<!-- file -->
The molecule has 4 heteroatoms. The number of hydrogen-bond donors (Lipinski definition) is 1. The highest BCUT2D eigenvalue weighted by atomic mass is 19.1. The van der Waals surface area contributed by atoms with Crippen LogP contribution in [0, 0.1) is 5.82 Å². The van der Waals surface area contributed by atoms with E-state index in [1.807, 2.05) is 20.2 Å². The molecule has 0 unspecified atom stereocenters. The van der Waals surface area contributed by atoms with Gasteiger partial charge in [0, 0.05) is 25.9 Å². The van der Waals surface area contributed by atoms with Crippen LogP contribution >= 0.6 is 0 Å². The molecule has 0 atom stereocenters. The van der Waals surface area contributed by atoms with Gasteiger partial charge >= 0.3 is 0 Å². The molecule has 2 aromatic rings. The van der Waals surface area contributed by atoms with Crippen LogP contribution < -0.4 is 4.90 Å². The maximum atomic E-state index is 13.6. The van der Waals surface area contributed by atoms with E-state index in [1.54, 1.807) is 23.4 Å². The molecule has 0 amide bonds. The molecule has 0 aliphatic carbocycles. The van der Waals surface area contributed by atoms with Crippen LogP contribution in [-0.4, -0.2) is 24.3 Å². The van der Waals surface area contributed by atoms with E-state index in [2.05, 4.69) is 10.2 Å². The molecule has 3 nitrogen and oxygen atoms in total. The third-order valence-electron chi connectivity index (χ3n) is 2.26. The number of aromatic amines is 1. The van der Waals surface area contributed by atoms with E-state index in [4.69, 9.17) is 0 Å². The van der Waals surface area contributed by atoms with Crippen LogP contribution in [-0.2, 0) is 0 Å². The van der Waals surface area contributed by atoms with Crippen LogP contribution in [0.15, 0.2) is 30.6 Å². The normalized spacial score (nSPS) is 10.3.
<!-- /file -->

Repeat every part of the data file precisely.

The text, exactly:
The molecule has 4 heteroatoms. The number of hydrogen-bond donors (Lipinski definition) is 1. The highest BCUT2D eigenvalue weighted by atomic mass is 19.1. The van der Waals surface area contributed by atoms with Crippen LogP contribution in [0, 0.1) is 5.82 Å². The van der Waals surface area contributed by atoms with E-state index in [1.807, 2.05) is 20.2 Å². The molecule has 0 unspecified atom stereocenters. The van der Waals surface area contributed by atoms with Gasteiger partial charge in [0, 0.05) is 25.9 Å². The van der Waals surface area contributed by atoms with Crippen LogP contribution >= 0.6 is 0 Å². The molecule has 0 atom stereocenters. The van der Waals surface area contributed by atoms with Gasteiger partial charge >= 0.3 is 0 Å². The molecule has 2 aromatic rings. The van der Waals surface area contributed by atoms with Crippen LogP contribution < -0.4 is 4.90 Å². The maximum atomic E-state index is 13.6. The van der Waals surface area contributed by atoms with E-state index in [1.54, 1.807) is 23.4 Å². The molecule has 0 amide bonds. The molecule has 0 aliphatic carbocycles. The van der Waals surface area contributed by atoms with Crippen LogP contribution in [-0.4, -0.2) is 24.3 Å². The van der Waals surface area contributed by atoms with E-state index in [2.05, 4.69) is 10.2 Å². The molecule has 3 nitrogen and oxygen atoms in total. The third-order valence-electron chi connectivity index (χ3n) is 2.26. The number of aromatic amines is 1. The van der Waals surface area contributed by atoms with E-state index in [4.69, 9.17) is 0 Å². The van der Waals surface area contributed by atoms with Crippen LogP contribution in [-0.2, 0) is 0 Å². The van der Waals surface area contributed by atoms with Crippen LogP contribution in [0.15, 0.2) is 30.6 Å². The normalized spacial score (nSPS) is 10.3.